Van Cleef & Arpels are also known to have created some famously beautiful neo-Egyptian pieces. Above is a beautiful bracelet from 1924, featuring platinum, white gold filigree, brilliant-cut diamonds, rubies, sapphires, emeralds and onyx. It displays various similarities to ancient Egyptian styles, including its overall size, as Egyptian bracelets could be quite large, while its hinged cloisonné details present two Egyptian women in loin cloths, wearing wigs, sitting on their heels face to face either side of an offering table. Papyrus motifs adorn the set, all using a fashionable polychrome palette: sapphire blue (lapis lazuli), emerald (green), ruby (carnelian), then black and finally white (gold). Artists of the Art Nouveau and Art Deco eras created styles with well-characterized forms and themes of their own. However, when it came to Egyptian influences, they did not differ much from their 19th-century masters. They re-envisioned elements, themes, shapes or materials, usually removing their original meaning to make patterns that were exclusively decorative; in this manner, a symbol of eternity and rebirth became a fashionable motif.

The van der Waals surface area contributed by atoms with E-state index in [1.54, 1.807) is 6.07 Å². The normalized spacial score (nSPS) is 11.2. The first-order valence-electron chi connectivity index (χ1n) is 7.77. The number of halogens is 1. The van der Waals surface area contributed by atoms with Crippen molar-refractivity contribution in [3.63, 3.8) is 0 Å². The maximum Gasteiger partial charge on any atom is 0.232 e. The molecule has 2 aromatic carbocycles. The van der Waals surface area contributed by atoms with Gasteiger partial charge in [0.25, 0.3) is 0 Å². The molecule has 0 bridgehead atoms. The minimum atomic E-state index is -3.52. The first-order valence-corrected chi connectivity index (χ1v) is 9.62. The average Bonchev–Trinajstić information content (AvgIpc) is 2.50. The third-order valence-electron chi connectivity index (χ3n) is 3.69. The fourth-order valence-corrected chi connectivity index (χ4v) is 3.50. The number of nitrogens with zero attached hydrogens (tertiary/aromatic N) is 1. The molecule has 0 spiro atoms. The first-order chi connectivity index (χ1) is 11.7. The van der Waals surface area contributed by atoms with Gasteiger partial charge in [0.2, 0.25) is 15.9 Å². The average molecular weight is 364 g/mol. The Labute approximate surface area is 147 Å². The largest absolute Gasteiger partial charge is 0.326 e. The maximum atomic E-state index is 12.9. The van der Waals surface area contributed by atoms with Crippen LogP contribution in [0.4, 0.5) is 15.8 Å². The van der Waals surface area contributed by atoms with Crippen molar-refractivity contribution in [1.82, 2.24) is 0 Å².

Though vanished for two millennia, Pharaonic civilization is constantly resuscitated through the study of history, exhibitions, political events, and archaeological excavations. Maybe nobody believes in the Egyptian gods anymore, but the world is definitely still fascinated with them. Isis with her ankh-symbol and Osiris with his djed-pillar have lingered and conquered many generations in the Western world. Whatever happens, Egypt continues to attract the world through its pyramids and monuments, as well as its smaller wonders, its jewellery and seal-rings; all are products of Egypt’s captivating mystery.

This article was first published in print in RAWI's ISSUE 7, 2015



Art Nouveau 18 karat gold and enamel gem-set brooch, L. Gautrait, circa 1900 © SOTHEBY'S

René Lalique, drawing for a pectoral, 1898–1900. © MUSÉE LALIQUE, WINGEN-SUR-MODEN

Art Nouveau gold, diamond, enamel and glass brooch, Lalique, circa 1900 © SOTHEBY'S

Ania Guini-Skliar

Ania Guini-Skliar

Ania Guini-Skliar holds a doctorate in art history from Paris. She teaches History of Art and Jewellery at l’École Van Cleef et Arpels of l’Académie des Métiers d'Art, and organizes guided tours in Paris. Passionate about art, she is also a poet, artist and author of several books.